“The favored workers will do well, like sports stars, but the guys in the minor leagues—meaning the rest of the workforce, the coders, the delivery people—they won’t,” said Richard Walker, a professor emeritus of geography at University of California, Berkeley, and the author of Pictures of a Gone City: Tech and the Dark Side of Prosperity in the San Francisco Bay Area.
Which is to say these coders of AI may make robots to kill everyone else’s jobs—and then be compelled to produce a robot that kills their own too.
Of course, there’s money here for now, and so here is where workers will continue to flow, at least for a while. The more immediate problem is that thanks to decades of underdevelopment and policies that favored landowners, there’s nowhere to put anyone.
Not that there isn’t any housing or development going up. Some of these new units are used by their owners, but many are second homes, or rented out on Airbnb, or simply kept vacant as “safe deposit boxes in the sky,” as the real estate appraiser Jonathan J. Miller told the New York Times way back in 2013. How many of these luxury apartments are empty? It’s impossible to know for sure. A 2014 study by SPUR found that roughly 30,000 units in San Francisco were vacant at least part of the year. Meanwhile, a 2017 count of the city’s homeless population came in at 7,499, while across the Bay in Alameda County, it was 5,629.
This is where late capitalism’s rotten core is perhaps most clearly exposed.
In early 2018, Leilani Farha, a special rapporteur on housing for the UN, visited Oakland’s homeless encampments. She concluded that the conditions were as bad as she’d seen in Mexico City, Manila, and Jakarta. “There’s a cruelty here,” she told the Guardian. “It’s structural.” A year earlier, a story in the San Francisco Chronicle profiled Etoria Cheeks, a public high school math teacher who couldn’t afford rent, so she bounced around downtown hostels and homeless shelters. “San Francisco isn’t geared for me,” she said.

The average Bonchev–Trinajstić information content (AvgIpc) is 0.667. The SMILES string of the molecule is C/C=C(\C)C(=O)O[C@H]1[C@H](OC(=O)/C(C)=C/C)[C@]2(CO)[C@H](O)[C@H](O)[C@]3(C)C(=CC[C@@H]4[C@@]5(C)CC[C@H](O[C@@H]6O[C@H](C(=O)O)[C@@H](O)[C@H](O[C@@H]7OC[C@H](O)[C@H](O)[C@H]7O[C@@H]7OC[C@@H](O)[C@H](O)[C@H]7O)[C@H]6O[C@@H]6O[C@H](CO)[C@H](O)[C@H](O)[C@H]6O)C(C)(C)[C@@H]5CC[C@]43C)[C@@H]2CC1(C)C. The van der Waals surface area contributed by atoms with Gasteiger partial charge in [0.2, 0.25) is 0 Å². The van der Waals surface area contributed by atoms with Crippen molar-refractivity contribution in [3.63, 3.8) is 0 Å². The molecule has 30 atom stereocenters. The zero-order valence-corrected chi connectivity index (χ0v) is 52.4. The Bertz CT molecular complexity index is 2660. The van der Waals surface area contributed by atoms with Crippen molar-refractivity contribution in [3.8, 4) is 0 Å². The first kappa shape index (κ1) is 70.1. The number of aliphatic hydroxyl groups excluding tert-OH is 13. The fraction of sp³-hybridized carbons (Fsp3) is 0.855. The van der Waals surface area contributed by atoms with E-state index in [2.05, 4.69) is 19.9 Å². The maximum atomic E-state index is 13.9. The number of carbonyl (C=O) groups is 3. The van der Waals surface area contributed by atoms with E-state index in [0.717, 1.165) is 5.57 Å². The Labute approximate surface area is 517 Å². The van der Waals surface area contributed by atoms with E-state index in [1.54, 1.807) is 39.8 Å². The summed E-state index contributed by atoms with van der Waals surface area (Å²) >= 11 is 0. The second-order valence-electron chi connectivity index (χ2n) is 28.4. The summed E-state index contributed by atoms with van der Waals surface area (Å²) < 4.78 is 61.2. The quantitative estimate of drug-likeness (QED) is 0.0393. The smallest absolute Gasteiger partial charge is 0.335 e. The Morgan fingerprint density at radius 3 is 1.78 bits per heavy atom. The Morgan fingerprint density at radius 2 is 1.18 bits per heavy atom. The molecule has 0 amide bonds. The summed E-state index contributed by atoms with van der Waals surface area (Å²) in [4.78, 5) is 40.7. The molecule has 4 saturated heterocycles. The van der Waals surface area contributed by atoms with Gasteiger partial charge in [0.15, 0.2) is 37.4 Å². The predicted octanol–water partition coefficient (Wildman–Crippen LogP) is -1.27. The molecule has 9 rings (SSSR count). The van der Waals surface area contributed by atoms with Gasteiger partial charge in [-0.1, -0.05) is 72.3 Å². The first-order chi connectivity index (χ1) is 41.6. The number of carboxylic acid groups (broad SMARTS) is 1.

So even if you earn a fine-enough living to rent a place in the tech metropolis at the center of the near American future, who will teach your kids? Who will cook the food you eat at restaurants, haul away your block’s trash? Who will make the art and music you consume besides a handful of rich celebrities?
“You [might hear] stories about people commuting from over the mountains or Stockton, spending two and a half hours in a car to get to work,” said Jay Shambaugh, the director of the Hamilton Project, an economic research group at the Brookings Institution. “It doesn’t feel sustainable. If you don’t need to be located in San Francisco, why would you, given the high cost of living?”
The city of San Francisco, and the entirety of the Bay, is heading for a breaking point. Empty skyscrapers. Streets filled with tents. Homes populated only by the homogeneous blob of techies. This can’t last—and it’s not just a California thing, either.